One of the most important and critical issues in this race is Austin’s water supply. We need a safe and secure water supply, now and for future generations of Austinites. That’s why I voted to construct the water plant to get us there—something my opponent has said she would NOT have done.

In the Fall of 2009, I cast the crucial swing vote to go ahead with construction of Austin's Water Treatment Plant 4, the first new water plant in over 40 years. It’s the toughest vote I’ve ever cast, and I am proud to stand by it. I am convinced that building WTP4 is the right and prudent thing to ensure safe and secure drinking water, and adequate water pressure for firefighting, for all Austinites in all parts of town.

Two Aging Water Plants?
Austin currently has two aging water plants on Lake Austin that are close to their expected design life. The even older Green water plant downtown has already been demolished. When I was elected, I knew the vote to build a new water plant would be one of the biggest decisions I'd make in my first term. That’s why I spent much of 2009 listening to citizens and experts, and I convened a Town Hall to make sure that all sides were heard. Opponents of WTP4 had ample opportunity to make their case.

Experts Agreed: WHEN, Not IF?
As Council listened to citizens and experts, it became clear there was no scenario under which our growing city would never have to build WTP4 — no matter how successful we are at water conservation. Once the debate shifted from if to when—2021 versus 2016 versus 2014—I voted to proceed with the plant to be ready by 2014. Ultimately, I was unwilling to gamble with Austin's water supply. Being ready a few years too early is far less costly and far less risky than being too late. I also voted to raise our conservation goals to make our water resources go farther and hopefully prevent us from needing to expand WTP4 beyond the currently authorized treatment capacity. This is the kind of balanced approach I bring to major decisions.

My Goals: On Time, On Budget

Since that crucial swing vote, I have focused on ensuring that WTP4 is built on time and on budget, safely, sustainably, and sensitively. We have 100,000 hours without a lost day incident. I have worked with neighbors in the area to divert truck traffic. I will continue to stay engaged throughout my time on the Council to make sure this project is a success while we protect the environment and we work with the neighbors impacted by construction.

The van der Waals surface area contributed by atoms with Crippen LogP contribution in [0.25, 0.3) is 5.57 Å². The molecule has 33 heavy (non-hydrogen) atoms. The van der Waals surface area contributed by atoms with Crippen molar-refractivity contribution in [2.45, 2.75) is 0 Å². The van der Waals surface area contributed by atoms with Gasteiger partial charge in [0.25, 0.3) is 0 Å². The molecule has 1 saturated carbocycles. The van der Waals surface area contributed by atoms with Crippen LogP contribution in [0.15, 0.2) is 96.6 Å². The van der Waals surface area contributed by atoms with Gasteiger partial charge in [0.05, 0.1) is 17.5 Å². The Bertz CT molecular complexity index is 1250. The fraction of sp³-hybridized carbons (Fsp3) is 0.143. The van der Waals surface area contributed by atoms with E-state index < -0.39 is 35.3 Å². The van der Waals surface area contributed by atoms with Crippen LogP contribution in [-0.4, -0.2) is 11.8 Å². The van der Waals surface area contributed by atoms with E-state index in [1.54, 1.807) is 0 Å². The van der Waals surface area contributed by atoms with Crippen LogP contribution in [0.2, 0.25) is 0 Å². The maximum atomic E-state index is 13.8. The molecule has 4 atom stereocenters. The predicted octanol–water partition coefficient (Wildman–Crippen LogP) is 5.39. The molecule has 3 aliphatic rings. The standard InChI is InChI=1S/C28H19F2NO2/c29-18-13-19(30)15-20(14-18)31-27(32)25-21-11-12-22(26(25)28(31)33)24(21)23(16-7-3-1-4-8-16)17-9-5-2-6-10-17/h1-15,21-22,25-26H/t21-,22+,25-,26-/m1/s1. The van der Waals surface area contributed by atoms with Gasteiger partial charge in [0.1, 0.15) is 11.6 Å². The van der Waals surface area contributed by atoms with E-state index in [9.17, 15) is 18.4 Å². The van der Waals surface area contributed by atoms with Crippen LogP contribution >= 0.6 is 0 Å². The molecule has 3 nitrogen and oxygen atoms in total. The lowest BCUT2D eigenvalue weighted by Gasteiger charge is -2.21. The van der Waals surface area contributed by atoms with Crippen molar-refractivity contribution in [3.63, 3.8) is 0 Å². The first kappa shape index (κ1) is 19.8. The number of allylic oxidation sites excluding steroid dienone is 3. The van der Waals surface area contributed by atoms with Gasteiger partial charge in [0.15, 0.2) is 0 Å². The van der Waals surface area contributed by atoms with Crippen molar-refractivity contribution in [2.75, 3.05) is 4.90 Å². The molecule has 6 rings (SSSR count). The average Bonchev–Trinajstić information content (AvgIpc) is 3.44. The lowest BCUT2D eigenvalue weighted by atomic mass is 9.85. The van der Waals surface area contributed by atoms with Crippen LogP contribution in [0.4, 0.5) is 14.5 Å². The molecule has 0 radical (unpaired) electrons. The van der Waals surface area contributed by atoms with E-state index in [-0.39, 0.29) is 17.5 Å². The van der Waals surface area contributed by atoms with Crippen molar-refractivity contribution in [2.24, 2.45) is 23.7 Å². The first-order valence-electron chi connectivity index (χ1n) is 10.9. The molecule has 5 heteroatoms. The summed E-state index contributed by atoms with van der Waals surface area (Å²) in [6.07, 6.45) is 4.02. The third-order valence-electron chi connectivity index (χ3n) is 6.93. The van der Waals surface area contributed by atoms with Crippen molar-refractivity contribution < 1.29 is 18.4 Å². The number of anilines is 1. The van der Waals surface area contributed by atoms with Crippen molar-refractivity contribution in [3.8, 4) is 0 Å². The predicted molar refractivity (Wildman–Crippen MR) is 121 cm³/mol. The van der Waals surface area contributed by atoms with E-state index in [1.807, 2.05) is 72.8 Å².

My Opponent: "I Would Have Voted NO"
My opponent has stated repeatedly on the campaign trail that she would have voted AGAINST building this crucial water treatment plant. That just means she would have punted this tough decision to a future council, and by then it could have been too late. If elected, will she vote to stop or delay the plant? That could mean risking over $100 million already invested in—not to mention millions in legal fees to defend the inevitable lawsuits.

Business Background, Balanced Approach
My background prepares me to make these kinds of balanced decisions. I have an MBA from Harvard and I founded, built, and sold an Internet business to a publicly traded company. I’ve been trained to listen to all sides, get the facts, and make common sense decisions. That's why I worked so hard to solicit input, from citizens and from experts, on this crucial issue. We can't just let those who shout the loudest determine the direction of our City.

The stakes are too high to sit out this election. This race presents a real choice. We need to face our future and make the tough decisions that ensure Austin remains as strong, healthy and vibrant as possible.

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Re-Elect Randi Shade for City Council     P.O. Box 301479  Austin, TX 78703     info@RandiShade.com
Political advertisement paid for by Re-Elect Randi Shade for City Council Campaign, PO Box 301479, Austin, Texas, 78703, Beverly G. Reeves, Treasurer.
This campaign has not agreed to comply with the contribution and expenditure limits of the Austin Fair Campaign Ordinance. Accordingly, no public funding
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